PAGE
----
Waggoner argued that the service at the center of the dispute is Smith’s design services, which are “pure speech,” and that Colorado’s law requires her to change that speech “in untenable ways.” She clarified that Smith’s websites are not “plug and play,” and due to their customization, it would require her to promote and announce a marriage that she believes to be false.
As Waggoner argued, “Under Colorado’s theory, jurisdictions could force a Democrat publicist to write a Republican’s press release.”
Olson, the Colorado solicitor general, however, pointed to a 2006 case Rumsfeld v. Forum for Academic and Institutional Rights (FAIR), in which the Supreme Court held that a law withholding federal funding for colleges that restricted the access of military recruiters to students did not violate the First Amendment. Olson argued that just as in Smith’s case, the law in FAIR “regulates conduct, not speech” because it affected what the schools could do—afford equal access to military recruiters—and not what they could say.
The tension between the Hurley and FAIR cases may hold the key to the Supreme Court’s opinion in 303 Creative.
Justice Sonia Sotomayor asked Waggoner how a website represented Smith’s own message if the announcement of the wedding details were coming from her clients.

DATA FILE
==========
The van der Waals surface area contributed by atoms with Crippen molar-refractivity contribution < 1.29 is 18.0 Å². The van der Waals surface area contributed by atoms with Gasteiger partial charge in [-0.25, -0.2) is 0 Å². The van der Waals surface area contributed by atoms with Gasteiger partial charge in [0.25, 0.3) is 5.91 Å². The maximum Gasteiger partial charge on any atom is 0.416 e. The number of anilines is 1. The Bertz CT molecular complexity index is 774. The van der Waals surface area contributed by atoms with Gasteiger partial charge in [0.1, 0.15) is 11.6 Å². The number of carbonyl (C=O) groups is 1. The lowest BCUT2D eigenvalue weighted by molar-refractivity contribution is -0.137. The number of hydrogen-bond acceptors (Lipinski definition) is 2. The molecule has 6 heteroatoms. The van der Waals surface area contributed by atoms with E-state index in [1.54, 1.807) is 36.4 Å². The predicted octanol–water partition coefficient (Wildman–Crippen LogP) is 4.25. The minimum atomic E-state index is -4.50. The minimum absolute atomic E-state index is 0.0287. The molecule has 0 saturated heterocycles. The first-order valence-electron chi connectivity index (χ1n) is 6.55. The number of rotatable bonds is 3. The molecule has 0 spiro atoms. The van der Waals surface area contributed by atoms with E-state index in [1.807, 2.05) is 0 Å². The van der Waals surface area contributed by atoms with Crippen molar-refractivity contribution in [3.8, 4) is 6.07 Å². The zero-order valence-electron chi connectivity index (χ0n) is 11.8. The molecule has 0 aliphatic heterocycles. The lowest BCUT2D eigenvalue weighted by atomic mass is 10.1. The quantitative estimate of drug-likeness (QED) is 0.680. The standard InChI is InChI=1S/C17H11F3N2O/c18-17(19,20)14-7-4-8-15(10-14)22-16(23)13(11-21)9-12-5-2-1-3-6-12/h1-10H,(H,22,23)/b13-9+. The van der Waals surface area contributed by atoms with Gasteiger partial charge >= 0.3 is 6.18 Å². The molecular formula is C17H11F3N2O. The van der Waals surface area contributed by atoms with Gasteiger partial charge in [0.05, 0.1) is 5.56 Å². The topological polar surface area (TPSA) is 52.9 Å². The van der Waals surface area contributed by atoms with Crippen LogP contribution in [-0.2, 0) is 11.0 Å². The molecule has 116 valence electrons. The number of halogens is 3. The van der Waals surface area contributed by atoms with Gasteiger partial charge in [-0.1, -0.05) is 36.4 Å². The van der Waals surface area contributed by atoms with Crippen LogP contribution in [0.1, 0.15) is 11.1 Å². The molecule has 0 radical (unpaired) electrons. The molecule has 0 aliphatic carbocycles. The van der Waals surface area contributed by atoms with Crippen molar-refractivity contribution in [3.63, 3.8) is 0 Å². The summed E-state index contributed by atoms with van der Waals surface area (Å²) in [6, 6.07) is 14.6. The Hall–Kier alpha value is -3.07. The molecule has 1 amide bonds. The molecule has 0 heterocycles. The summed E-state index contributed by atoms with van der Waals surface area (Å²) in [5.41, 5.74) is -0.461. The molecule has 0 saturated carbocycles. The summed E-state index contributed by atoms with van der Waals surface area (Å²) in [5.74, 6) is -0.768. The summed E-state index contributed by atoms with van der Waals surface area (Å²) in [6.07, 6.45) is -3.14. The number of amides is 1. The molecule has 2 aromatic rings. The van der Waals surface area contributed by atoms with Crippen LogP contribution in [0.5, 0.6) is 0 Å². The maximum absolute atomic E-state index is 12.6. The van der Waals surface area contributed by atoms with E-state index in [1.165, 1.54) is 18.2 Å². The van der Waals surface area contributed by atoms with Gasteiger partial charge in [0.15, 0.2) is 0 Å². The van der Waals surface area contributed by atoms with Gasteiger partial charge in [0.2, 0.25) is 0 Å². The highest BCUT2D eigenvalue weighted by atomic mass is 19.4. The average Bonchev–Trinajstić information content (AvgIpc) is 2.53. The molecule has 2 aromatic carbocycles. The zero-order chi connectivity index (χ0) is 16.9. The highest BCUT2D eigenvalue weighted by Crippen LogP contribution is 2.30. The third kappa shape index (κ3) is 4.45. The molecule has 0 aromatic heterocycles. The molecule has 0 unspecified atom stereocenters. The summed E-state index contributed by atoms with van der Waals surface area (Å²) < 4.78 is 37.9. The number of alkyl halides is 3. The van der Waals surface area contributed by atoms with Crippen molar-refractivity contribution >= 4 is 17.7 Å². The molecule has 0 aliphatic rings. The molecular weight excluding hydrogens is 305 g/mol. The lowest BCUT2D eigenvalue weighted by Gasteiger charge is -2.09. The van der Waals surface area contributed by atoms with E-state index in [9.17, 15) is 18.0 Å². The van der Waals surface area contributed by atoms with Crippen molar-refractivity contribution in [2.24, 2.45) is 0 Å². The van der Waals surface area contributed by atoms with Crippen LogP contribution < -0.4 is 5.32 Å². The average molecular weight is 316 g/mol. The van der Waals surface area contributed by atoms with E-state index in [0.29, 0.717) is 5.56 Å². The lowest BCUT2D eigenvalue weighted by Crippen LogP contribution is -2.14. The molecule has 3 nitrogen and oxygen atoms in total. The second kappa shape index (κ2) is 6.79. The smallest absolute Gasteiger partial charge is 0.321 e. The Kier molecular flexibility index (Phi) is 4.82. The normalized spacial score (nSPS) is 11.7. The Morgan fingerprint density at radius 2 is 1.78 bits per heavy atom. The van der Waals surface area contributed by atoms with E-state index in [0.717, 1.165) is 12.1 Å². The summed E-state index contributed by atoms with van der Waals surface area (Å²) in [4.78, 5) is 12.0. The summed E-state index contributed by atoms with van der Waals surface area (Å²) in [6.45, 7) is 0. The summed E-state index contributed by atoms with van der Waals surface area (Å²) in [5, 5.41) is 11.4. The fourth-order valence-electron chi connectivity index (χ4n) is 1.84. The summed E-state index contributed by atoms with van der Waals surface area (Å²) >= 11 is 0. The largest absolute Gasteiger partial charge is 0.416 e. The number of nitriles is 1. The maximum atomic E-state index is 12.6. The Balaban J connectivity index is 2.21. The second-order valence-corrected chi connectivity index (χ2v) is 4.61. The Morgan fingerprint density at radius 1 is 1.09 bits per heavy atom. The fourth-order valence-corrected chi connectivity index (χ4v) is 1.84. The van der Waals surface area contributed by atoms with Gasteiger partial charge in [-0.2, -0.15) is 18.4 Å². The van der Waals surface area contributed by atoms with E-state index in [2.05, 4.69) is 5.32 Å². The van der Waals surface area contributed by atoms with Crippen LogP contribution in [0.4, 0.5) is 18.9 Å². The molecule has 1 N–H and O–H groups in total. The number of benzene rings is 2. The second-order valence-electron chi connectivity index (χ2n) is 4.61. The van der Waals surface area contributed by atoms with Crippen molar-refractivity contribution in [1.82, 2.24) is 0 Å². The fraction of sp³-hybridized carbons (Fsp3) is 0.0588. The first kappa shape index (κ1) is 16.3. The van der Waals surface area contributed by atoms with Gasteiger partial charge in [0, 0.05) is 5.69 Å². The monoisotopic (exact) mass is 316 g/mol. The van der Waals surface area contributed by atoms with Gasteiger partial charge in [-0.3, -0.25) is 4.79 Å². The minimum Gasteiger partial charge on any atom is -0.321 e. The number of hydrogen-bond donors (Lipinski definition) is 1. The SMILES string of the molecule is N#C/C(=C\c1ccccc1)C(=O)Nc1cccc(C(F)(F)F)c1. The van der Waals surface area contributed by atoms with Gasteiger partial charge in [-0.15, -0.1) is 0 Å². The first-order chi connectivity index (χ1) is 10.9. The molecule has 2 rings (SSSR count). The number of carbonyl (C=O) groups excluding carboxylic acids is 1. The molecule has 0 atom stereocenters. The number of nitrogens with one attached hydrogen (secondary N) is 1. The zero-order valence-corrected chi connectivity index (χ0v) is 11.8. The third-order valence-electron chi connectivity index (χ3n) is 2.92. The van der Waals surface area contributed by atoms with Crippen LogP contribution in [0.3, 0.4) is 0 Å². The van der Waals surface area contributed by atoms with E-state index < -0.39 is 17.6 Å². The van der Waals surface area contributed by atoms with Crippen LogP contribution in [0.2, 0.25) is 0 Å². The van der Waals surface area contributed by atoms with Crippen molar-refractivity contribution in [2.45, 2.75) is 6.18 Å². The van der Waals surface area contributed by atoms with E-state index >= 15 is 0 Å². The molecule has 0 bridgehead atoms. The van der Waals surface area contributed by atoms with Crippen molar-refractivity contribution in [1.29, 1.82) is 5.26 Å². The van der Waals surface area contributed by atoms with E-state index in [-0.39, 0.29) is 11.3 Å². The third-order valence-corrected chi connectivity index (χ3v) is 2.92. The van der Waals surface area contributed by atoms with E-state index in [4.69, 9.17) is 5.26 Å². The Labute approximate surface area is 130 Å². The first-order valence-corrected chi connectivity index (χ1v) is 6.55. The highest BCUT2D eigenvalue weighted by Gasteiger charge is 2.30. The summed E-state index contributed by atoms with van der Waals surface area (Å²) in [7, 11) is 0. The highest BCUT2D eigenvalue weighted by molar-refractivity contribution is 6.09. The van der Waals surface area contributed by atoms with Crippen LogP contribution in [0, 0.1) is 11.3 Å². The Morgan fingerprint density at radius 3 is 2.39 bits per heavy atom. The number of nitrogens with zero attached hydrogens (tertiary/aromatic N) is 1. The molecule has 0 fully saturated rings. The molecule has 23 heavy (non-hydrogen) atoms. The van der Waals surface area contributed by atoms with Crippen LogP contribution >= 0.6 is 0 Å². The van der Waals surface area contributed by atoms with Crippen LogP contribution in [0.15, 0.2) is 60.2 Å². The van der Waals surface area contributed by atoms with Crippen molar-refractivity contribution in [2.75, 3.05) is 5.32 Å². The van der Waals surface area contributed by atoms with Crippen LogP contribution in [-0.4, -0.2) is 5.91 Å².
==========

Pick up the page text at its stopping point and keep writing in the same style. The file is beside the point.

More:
Waggoner clarified it was much like a ghostwriter hired to express a certain message. She added:
The Pulitzer Prize [in photography] doesn’t go to the customer or to the subject; it goes to the photographer, and there’s a reason for that. That reason is because you are requiring that artist to speak a message. It is their work. It might also be the customer’s and the customer can use that. But the First Amendment is broad enough to cover the lesbian website designer and the Catholic calligrapher.
The line is that no one on any side of any debate has to be compelled to express a message that violates their core convictions because, as this court found, it’s demeaning to them.
Justice Amy Coney Barrett also clarified that Smith has been careful to say things on her website “like I fully customize the look, feel, theme, message, color palettes, et cetera.”
Then Barrett posed a series of hypotheticals about other marriages that Smith might find objectionable, such as those that began as adulterous relationships, for example. Waggoner clarified that those, too, would be against Smith’s beliefs, and therefore she would choose not to create those websites, either.